Beef bourguignon may be an iconic dish, but it offers a very limited glimpse into French culinary traditions. French food is more than a few standby recipes; it has a distinct personality in each region of the country. For example, in the Alps, the food is hearty and cheesy. On the Mediterranean coast, seafood and olives proliferate. And in the western woodlands, plentiful mushrooms and wild game characterize the fare.
So if you’re going to cook French food in Los Angeles, why not give it a California accent? And why not leave the expected dishes—the beef bourguignon and the escargot—to someone else?
That’s the idea behind Pasjoli, an à la carte bistro that opened last weekend in Santa Monica. Here, chef Dave Beran bucks formality, allowing space for SoCal’s diverse style and fresh market ingredients to infiltrate the menu. It’s lively, defiant French cooking.
“None of the food is anything that you’d typically pluck off of a normal French menu,” Beran said. “We wanted this be our version of French food. Looking at French cuisine, not through the eyes of the classics, but through its more product-driven philosophy allows you to take more liberties with the cuisine and still uphold the feeling behind it.”
Pasjoli, which translates to “not pretty,” is Beran’s second restaurant. His first, the tasting menu-only Dialogue, was awarded a star in the inaugural Michelin Guide California, which came out in June. Before staking his ground in California, he worked under America’s molecular gastronomy king, Grant Achatz, at Alinea and Next in Chicago.
The menu at Pasjoli is inspired by the lighter side of French cooking, unlike the heavy, butter-laden dishes many Americans have come to associate with bistros. The list of things not on the menu may be longer than the list of things on it. Don’t expect to see staples like French onion soup or steak frites. Beran purposely didn’t install a deep-fryer in his kitchen.
“A lot of people, including myself for a long time, have a bit of a misunderstanding of French cuisine, where you kind of perceive it as this really heavy, weighty, hearty food,” Beran said. “That’s a small snapshot of what it really is. Our food is much lighter than I think people would typically imagine French cuisine to be. I mean, it’s not like just salad, but it’s also not bowls of cream.”
What’s actually on the menu is dishes like thon à la Provençale (marinated tuna with tomato concassé and yogurt), carré d’agneau du Rhône (rack of lamb with olive and lamb jus, artichokes and grapes) and vegetarian champignons (roasted hen of the woods mushrooms with white beans and a buckwheat crêpe). There is also golden Osetra caviar, which is served from a brass cocktail cart and accompanied with smoked sturgeon and brown butter potato chips. The restaurant’s popular canard rouennais a la presse (pressed duck) is also finished tableside. The dish, meant for two, is limited to 10 preparations per night.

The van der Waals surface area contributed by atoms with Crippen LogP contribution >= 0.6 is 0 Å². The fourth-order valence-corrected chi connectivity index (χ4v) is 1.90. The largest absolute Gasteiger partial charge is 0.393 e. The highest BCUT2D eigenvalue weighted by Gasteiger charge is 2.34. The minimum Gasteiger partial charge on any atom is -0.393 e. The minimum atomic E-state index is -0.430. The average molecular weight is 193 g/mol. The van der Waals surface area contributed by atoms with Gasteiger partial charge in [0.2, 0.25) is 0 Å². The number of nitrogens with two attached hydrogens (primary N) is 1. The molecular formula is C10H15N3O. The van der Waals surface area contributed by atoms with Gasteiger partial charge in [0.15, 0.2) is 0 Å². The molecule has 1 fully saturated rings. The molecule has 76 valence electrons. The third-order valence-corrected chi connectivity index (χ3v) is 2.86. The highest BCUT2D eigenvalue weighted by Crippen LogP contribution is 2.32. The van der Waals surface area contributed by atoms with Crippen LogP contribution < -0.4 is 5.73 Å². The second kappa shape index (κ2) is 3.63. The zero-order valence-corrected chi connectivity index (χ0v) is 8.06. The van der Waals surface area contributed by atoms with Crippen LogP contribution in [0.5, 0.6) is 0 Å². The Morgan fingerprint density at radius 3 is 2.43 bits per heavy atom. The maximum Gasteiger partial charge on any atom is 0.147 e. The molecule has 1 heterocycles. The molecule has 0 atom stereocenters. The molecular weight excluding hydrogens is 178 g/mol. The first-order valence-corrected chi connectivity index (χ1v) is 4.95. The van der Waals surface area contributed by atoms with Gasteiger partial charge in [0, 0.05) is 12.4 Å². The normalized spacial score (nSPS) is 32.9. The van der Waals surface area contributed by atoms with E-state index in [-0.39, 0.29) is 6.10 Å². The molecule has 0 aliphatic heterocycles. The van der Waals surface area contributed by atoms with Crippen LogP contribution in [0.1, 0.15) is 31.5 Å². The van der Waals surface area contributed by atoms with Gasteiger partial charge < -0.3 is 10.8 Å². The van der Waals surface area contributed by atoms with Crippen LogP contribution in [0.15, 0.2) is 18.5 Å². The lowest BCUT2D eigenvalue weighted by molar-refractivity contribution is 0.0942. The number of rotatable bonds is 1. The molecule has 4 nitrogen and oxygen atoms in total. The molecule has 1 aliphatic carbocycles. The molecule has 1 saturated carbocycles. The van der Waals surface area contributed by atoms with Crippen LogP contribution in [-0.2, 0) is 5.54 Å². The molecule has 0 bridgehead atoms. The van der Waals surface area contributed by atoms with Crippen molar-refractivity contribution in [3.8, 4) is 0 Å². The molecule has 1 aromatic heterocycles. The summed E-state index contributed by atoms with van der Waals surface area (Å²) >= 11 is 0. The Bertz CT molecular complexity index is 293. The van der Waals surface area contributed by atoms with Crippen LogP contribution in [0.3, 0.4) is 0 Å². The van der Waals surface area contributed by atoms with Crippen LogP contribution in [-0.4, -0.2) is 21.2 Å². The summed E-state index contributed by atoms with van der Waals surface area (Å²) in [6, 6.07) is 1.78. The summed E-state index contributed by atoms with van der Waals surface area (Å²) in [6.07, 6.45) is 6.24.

Beran also offers his take on foie gras, an ingredient that is banned statewide. He infuses chicken livers with Madeira and butter (like goose liver torchon), stuffs it into brioche and tops it with shaved black truffles.
“This is our interpretation of French food through the eyes of the Parisian markets and their similarities to the local markets here in Santa Monica,” he said. “We look at what we have here first, in L.A., then you start to say, well, what can we do that’s inspired by different things that we’ve seen within French cuisine? We’re not finding all the wild mushrooms at the market here that you might find in a market there. But I think when you approach it not from a specific ingredient, but rather from the philosophies behind it, you’re able to broaden the spectrum of what you’re capable of doing with the ingredient.”
He is also bucking some modern restaurant fixtures at the restaurant, like small, shared plates. Appetizers, entrees and desserts are portioned for one, the old-fashioned way. (Pasjoli doesn’t stop diners from sharing food—the duck and caviar, for example, are meant to be shared—but each course is designed as a complete dish, for an individual.)
“I’m over that style of dining, honestly,” he said. “There was a point about 15 years ago when all of a sudden restaurants stopped doing the appetizer, entrée, dessert thing and started saying, yeah, everyone should order two to three things per person. And everyone got a share plate and everything came to the table whenever it was ready. Now you have the whole genre of diner who only knows how to eat like that. Shared food is really easy for restaurants to do, but it’s not necessarily better for the guest.”
Beran tapped the design firm Rugo/Raff, which also designed Chicago’s Alinea and Next, to make the 4,000-square-foot space—formerly home to a burger joint—feel alive. Its playful, midcentury details wouldn’t look out of place in a Wes Anderson film: marble bar, jazz music, antique mirrors, mohair-upholstered banquettes and silk, hand-painted floral wallpaper.
“We didn’t want this to be a formal restaurant,” Beran said. “When we started construction, we told the construction workers to leave the doors wide open every day. So when people walked by, they could poke their head in and could feel a sense of association with it as they watched it being built. I just honestly want this to be an awesome neighborhood restaurant that people in the neighborhood feel like is part of the community.”